Slow week. Busy week.
I've got a few submissions from musical people sitting in my inbox, but haven't really been making/taking the time to listen to them and figure things out. Working. Writing. Posing for pictures. Thinking about the future. Working towards it.
Wade over at Signal Response has launched a new feature called Today. It's kinda like Twitter, but also not. Wade also recently linked to a conversation between ABWAWBA fave Douglas Wolk and David Hadju, author of The Ten-Cent Plague: The Great Comic-Book Scare and How It Changed America. I would like to read that book, and I'm sure that one day I will.
Who do I call at Universal Music to come pick up those Hawksley Workman Christmas albums?
I finished Ian Rankin's Strip Jack earlier this week. My fourth Rebus novel. I'm not sure how I liked it. It definitely takes for granted that you are already interested in Rebus and his environs, since the crime angle is not quite as interesting or thrilling as in the other books. I mean, there's not even a corpse until page 65. The character work, however, is very enjoyable and makes the book worth reading for if you're into the series.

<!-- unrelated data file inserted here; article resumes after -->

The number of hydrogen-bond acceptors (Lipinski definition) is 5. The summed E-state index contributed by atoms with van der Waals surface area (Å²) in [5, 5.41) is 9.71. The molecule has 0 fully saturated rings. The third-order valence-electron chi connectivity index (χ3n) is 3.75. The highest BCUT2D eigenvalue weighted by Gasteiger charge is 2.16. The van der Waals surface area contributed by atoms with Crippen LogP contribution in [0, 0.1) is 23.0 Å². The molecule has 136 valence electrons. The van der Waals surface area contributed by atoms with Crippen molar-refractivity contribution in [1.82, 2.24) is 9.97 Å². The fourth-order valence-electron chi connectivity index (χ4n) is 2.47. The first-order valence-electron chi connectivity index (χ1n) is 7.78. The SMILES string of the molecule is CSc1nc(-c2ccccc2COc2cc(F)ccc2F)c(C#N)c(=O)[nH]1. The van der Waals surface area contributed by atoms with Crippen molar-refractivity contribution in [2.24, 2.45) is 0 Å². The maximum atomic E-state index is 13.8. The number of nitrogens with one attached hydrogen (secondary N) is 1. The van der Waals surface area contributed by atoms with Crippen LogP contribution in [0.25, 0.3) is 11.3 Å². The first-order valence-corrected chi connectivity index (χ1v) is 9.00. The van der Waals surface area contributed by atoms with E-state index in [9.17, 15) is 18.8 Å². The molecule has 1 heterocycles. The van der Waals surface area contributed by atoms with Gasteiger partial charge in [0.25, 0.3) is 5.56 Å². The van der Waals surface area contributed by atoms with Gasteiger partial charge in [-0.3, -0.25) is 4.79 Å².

Taking a break from Rebus and Edinburgh, I've launched into Dan Fesperman's latest, The Amateur Spy. I suppose it's only a matter of time before we start seeing terrible movies based on Fesperman's excellent novels.
As you already know, we're going to see Wanda Sykes tomorrow night. This is doubly good because A) I like Wanda Sykes and B) it means I'm not going to be at work tomorrow night. It's not that I don't like being at work, it's just that I like not being at work even more.
Walking home last night/this morning, I saw many bats. In the stillness of pre-dawn Vancouver, they seemed huge, but not terrifying like they can seem in the August night out at Buffalo Pound Lake.
Is there a sweeter song in all of jazzdom than Roland Kirk's "The Creole Love Call"? I doubt it. If I was forced by some bizarre new federal law intended to impose someone else's warped morality on the nation insiduously tacked on to an Income Tax amendment to only listen to one artist for the rest of my earthly days, I would probably pick Roland Kirk. So far, no such law exists, but with this government, anything's possible. Eric Dolphy's "Iron Man" is pretty wicked, but not exactly sweet in the same way.
mp3: "The Creole Love Call" by Roland Kirk
mp3: "Iron Man" by Eric Dolphy